I just had to share this with you today. I say “this is my fave” or “I just love this plant” because I truly love many plants and I cannot really narrow down to one favorite plant of all time. I can, however, tell you that this time of the year for the shade garden the toad lily is my favorite. Tricyrtis (pronounced try-sir-tiss) or the commonly named ‘toad lily’ is a great addition to the shade garden providing fall blooms, height, and some texture in the shade garden.
The other day on twitter I was introduced to Tricyrtis x formosana ‘Dark Beauty’ a cultivar of Tricyrtis. Wow- this is one beautiful flower. Many times to find the different cultivars you will have to visit a local nursery/garden center to purchase one. Sometimes the local home stores will get them in but they are usually tricyrtis hirta which is, well for a lack of a better word, the common toad lily. The color variation on this shade beauty can range from pale pinks to purples and sometimes even pure white petals with freckles. For me, it does not matter what the name or the color because they are all welcome in my garden!The toad lily is easy to grow except that it is a shade plant that does not like to dry out. Keep the plant watered and it will start blooming for you in zones 4-9 around the middle of September through October (I have had them continue to bloom in my zone 7 garden in November.) Mixed in with hosta, astilbe, foam flower and ferns this plant will stand out all summer in the bed with its taller stems and fan like foliage. Then come around September the blooms will pop out and open in the cusp of the leaf and stem. Any day now I am hoping Lowe’s and Home Depot get some in but so far they have not.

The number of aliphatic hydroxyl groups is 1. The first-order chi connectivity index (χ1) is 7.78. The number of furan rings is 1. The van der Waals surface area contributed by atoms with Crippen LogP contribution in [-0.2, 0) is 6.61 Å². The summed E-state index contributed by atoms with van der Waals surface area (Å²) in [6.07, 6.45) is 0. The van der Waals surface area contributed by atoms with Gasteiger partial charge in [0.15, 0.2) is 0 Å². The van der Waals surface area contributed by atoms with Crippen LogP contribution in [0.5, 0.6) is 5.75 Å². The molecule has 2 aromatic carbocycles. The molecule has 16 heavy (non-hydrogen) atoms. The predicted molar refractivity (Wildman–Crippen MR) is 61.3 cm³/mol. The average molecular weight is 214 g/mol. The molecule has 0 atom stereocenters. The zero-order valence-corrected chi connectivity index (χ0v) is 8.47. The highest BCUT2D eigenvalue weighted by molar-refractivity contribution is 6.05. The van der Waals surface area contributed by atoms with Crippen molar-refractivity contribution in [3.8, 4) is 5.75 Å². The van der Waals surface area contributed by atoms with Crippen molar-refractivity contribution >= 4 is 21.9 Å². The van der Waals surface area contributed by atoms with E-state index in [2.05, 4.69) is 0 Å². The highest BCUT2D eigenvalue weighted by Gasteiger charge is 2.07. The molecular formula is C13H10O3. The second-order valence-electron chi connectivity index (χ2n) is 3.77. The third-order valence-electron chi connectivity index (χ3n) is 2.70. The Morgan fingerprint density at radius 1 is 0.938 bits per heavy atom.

Unfortunately I lost many of mine last year because of moles, voles, dogs, and cats making a mess out of the shade bed. It is not fun for me (or anyone else who battles the critter catastrophes) wherein you find the moles tunnel, the voles run through to get to the delicate buffet of roots, cats hunt, and then the dogs jump in to dig their way to the varmints. I have learned to not get too upset but it is still horrifying to find your beautiful trampled and dug up by your pets. Such is life and so I snap pictures every morning and every night to capture any blooms that could possibly be destroyed in the hunt by the dogs and cats for varmints.
Creating. Inspiring. Gardening without the rules!
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